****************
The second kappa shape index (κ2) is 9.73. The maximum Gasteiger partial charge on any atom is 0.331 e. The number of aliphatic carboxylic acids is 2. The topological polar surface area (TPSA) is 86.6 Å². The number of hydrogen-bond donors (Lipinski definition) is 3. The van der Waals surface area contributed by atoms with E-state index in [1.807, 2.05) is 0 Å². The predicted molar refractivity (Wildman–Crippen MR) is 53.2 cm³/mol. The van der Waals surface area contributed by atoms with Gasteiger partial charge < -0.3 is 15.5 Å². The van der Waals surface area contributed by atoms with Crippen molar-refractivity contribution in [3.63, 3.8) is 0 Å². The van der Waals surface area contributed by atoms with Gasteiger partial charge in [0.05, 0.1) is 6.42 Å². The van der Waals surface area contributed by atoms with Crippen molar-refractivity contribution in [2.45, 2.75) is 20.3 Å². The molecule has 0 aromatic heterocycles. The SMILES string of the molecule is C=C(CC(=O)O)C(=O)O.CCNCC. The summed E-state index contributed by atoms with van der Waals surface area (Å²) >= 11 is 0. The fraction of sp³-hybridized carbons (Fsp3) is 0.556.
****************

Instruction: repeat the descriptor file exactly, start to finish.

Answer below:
The second kappa shape index (κ2) is 9.73. The maximum Gasteiger partial charge on any atom is 0.331 e. The number of aliphatic carboxylic acids is 2. The topological polar surface area (TPSA) is 86.6 Å². The number of hydrogen-bond donors (Lipinski definition) is 3. The van der Waals surface area contributed by atoms with E-state index in [1.807, 2.05) is 0 Å². The predicted molar refractivity (Wildman–Crippen MR) is 53.2 cm³/mol. The van der Waals surface area contributed by atoms with Gasteiger partial charge < -0.3 is 15.5 Å². The van der Waals surface area contributed by atoms with Crippen molar-refractivity contribution in [3.63, 3.8) is 0 Å². The van der Waals surface area contributed by atoms with Gasteiger partial charge in [0.05, 0.1) is 6.42 Å². The van der Waals surface area contributed by atoms with Crippen molar-refractivity contribution in [2.45, 2.75) is 20.3 Å². The molecule has 0 aromatic heterocycles. The SMILES string of the molecule is C=C(CC(=O)O)C(=O)O.CCNCC. The summed E-state index contributed by atoms with van der Waals surface area (Å²) >= 11 is 0. The fraction of sp³-hybridized carbons (Fsp3) is 0.556.